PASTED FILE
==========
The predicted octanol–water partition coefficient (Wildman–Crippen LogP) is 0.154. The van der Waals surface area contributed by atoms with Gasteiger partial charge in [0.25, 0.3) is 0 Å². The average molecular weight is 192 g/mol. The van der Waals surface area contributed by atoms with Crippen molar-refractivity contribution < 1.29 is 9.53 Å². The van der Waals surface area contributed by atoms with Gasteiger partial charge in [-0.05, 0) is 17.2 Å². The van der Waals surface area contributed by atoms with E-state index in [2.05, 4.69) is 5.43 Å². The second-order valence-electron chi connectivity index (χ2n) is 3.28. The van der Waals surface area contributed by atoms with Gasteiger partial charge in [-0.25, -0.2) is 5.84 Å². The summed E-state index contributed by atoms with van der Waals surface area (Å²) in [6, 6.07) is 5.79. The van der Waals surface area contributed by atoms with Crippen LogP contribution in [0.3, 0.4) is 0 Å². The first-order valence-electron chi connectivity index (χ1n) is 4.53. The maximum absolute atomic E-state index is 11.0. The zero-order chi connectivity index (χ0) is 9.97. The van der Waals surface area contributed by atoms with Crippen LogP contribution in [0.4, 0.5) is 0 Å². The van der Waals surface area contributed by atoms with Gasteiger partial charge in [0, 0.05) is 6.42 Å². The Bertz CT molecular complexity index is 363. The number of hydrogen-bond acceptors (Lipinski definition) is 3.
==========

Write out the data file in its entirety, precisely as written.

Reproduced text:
The predicted octanol–water partition coefficient (Wildman–Crippen LogP) is 0.154. The van der Waals surface area contributed by atoms with Gasteiger partial charge in [0.25, 0.3) is 0 Å². The average molecular weight is 192 g/mol. The van der Waals surface area contributed by atoms with Crippen molar-refractivity contribution < 1.29 is 9.53 Å². The van der Waals surface area contributed by atoms with Gasteiger partial charge in [-0.05, 0) is 17.2 Å². The van der Waals surface area contributed by atoms with E-state index in [2.05, 4.69) is 5.43 Å². The second-order valence-electron chi connectivity index (χ2n) is 3.28. The van der Waals surface area contributed by atoms with Gasteiger partial charge in [-0.25, -0.2) is 5.84 Å². The summed E-state index contributed by atoms with van der Waals surface area (Å²) in [6, 6.07) is 5.79. The van der Waals surface area contributed by atoms with Crippen LogP contribution in [0.3, 0.4) is 0 Å². The first-order valence-electron chi connectivity index (χ1n) is 4.53. The maximum absolute atomic E-state index is 11.0. The zero-order chi connectivity index (χ0) is 9.97. The van der Waals surface area contributed by atoms with Crippen LogP contribution in [0.4, 0.5) is 0 Å². The van der Waals surface area contributed by atoms with Gasteiger partial charge in [0, 0.05) is 6.42 Å². The Bertz CT molecular complexity index is 363. The number of hydrogen-bond acceptors (Lipinski definition) is 3.